“What lies beneath?” – the dilemmas raised by wall paintings

“To say that the events that lead to this Judgment are unfortunate is an understatement. The Church of St Peter and St Paul, Pettistree dates from the 14th/15th Centuries and is a pretty grade II* listed building. The Petitioners clearly love the building and their bewilderment and frustration at what has happened to it are palpable. They are to be commended for their tenacity and thoughtfulness,” Gau Ch.

Re St. Peter and St. Paul Pettistree [2023] ECC SEI 3 

Earlier judgments

In 2014, a faculty was granted to authorize the redecoration of the interior of St. Peter and St. Paul Pettistree using four coats of limewash. However, removal of the old emulsion revealed that the walls were in a poor condition, appearing “patchy”, and “deep green” in various area. Consequently, the inspecting architect recommended Zinsser Grade 1 paint (ZS) for the redecoration. He obtained the PCC’s permission (but not the court’s) to use ZS paint, and instructed the contractors to use it instead of limewash, which they did with reluctance.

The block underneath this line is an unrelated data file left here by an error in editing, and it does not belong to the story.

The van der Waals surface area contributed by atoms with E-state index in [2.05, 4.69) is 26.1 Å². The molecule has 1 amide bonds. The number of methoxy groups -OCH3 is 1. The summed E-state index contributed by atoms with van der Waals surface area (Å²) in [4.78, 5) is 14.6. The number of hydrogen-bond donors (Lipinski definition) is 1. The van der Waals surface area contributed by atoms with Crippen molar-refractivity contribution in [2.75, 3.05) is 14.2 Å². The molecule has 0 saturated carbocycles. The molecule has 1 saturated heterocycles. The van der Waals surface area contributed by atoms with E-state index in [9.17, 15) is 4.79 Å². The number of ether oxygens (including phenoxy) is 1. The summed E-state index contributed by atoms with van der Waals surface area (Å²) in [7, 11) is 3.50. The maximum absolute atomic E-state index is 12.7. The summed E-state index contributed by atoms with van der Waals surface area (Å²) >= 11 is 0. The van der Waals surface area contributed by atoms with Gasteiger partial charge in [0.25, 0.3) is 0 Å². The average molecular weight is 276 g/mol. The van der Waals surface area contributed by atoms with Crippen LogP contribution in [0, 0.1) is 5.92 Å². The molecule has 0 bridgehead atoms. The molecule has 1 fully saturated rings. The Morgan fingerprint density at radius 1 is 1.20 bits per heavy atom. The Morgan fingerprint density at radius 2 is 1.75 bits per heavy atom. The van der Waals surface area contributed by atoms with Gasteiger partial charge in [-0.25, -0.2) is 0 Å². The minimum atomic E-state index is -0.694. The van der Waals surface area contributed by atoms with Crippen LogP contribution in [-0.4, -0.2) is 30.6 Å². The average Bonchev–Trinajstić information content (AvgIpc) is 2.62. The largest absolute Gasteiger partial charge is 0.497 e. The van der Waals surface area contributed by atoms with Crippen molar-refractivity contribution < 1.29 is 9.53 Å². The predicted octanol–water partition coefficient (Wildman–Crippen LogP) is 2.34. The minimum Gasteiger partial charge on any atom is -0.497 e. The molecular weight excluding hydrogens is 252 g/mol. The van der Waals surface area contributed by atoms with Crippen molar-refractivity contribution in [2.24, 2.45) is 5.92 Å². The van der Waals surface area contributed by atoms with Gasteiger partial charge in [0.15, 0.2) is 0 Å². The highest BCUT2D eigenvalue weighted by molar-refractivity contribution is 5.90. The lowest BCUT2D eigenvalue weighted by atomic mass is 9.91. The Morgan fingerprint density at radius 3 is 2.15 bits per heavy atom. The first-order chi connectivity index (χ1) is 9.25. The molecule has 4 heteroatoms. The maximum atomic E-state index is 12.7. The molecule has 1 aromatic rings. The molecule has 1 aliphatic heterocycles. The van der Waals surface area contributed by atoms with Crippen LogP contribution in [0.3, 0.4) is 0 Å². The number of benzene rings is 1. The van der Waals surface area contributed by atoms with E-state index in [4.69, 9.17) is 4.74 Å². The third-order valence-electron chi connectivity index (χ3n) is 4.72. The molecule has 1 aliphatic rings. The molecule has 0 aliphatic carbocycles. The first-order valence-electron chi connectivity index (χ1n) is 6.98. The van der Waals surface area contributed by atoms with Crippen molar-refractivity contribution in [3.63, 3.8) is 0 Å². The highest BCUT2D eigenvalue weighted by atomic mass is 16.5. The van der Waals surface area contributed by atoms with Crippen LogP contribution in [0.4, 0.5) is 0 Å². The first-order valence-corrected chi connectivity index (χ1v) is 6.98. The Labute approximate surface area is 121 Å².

The paint proved to be unsuitable for this application. It was impermeable, and the migration of salts from the walls to the paint layer caused it to expand and flake within one month of application. In 2017, the Chancellor granted a restoration order which required the paint to be removed and the walls repainted with limewash or an alternative paint approved as an amendment to the original faculty, Re St Peter & St Paul Pettistree [2017] ECC SEI, Etherington Ch., (“the restoration order”). He also directed that the architect should meet the cost of the remedial work. [See Deliberate breach of faculty conditions (6 February 2018). Continue reading